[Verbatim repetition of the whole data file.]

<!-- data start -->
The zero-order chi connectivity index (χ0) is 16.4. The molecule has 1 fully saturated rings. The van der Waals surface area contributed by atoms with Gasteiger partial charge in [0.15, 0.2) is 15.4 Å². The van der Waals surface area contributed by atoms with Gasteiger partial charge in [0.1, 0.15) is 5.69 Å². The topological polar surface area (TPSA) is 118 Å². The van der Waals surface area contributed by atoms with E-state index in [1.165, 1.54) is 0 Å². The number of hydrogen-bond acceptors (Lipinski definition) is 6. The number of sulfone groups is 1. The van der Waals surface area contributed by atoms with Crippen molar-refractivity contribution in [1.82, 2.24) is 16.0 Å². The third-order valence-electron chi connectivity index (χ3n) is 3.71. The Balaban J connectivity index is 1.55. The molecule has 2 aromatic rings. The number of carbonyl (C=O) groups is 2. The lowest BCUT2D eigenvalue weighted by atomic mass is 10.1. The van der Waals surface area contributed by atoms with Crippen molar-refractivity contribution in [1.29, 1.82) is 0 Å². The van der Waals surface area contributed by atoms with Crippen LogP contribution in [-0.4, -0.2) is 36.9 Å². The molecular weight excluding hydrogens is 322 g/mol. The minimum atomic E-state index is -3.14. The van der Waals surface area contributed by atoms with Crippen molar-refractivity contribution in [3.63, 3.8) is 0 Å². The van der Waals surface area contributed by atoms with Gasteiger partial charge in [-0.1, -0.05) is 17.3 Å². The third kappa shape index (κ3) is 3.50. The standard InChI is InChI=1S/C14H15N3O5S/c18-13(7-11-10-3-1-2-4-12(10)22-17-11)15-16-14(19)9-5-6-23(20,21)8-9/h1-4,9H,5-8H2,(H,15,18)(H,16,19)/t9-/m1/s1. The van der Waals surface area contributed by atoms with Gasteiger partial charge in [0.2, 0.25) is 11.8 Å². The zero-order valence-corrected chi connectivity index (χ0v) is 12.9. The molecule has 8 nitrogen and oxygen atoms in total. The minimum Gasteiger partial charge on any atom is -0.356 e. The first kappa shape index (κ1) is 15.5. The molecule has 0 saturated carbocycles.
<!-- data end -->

The zero-order chi connectivity index (χ0) is 16.4. The molecule has 1 fully saturated rings. The van der Waals surface area contributed by atoms with Gasteiger partial charge in [0.15, 0.2) is 15.4 Å². The van der Waals surface area contributed by atoms with Gasteiger partial charge in [0.1, 0.15) is 5.69 Å². The topological polar surface area (TPSA) is 118 Å². The van der Waals surface area contributed by atoms with E-state index in [1.165, 1.54) is 0 Å². The number of hydrogen-bond acceptors (Lipinski definition) is 6. The number of sulfone groups is 1. The van der Waals surface area contributed by atoms with Crippen molar-refractivity contribution in [1.82, 2.24) is 16.0 Å². The third-order valence-electron chi connectivity index (χ3n) is 3.71. The Balaban J connectivity index is 1.55. The molecule has 2 aromatic rings. The number of carbonyl (C=O) groups is 2. The lowest BCUT2D eigenvalue weighted by atomic mass is 10.1. The van der Waals surface area contributed by atoms with Crippen molar-refractivity contribution in [1.29, 1.82) is 0 Å². The van der Waals surface area contributed by atoms with Crippen LogP contribution in [-0.4, -0.2) is 36.9 Å². The molecular weight excluding hydrogens is 322 g/mol. The minimum atomic E-state index is -3.14. The van der Waals surface area contributed by atoms with Crippen molar-refractivity contribution in [3.63, 3.8) is 0 Å². The van der Waals surface area contributed by atoms with Gasteiger partial charge in [-0.1, -0.05) is 17.3 Å². The third kappa shape index (κ3) is 3.50. The standard InChI is InChI=1S/C14H15N3O5S/c18-13(7-11-10-3-1-2-4-12(10)22-17-11)15-16-14(19)9-5-6-23(20,21)8-9/h1-4,9H,5-8H2,(H,15,18)(H,16,19)/t9-/m1/s1. The van der Waals surface area contributed by atoms with Gasteiger partial charge in [0.2, 0.25) is 11.8 Å². The zero-order valence-corrected chi connectivity index (χ0v) is 12.9. The molecule has 8 nitrogen and oxygen atoms in total. The minimum Gasteiger partial charge on any atom is -0.356 e. The first kappa shape index (κ1) is 15.5. The molecule has 0 saturated carbocycles.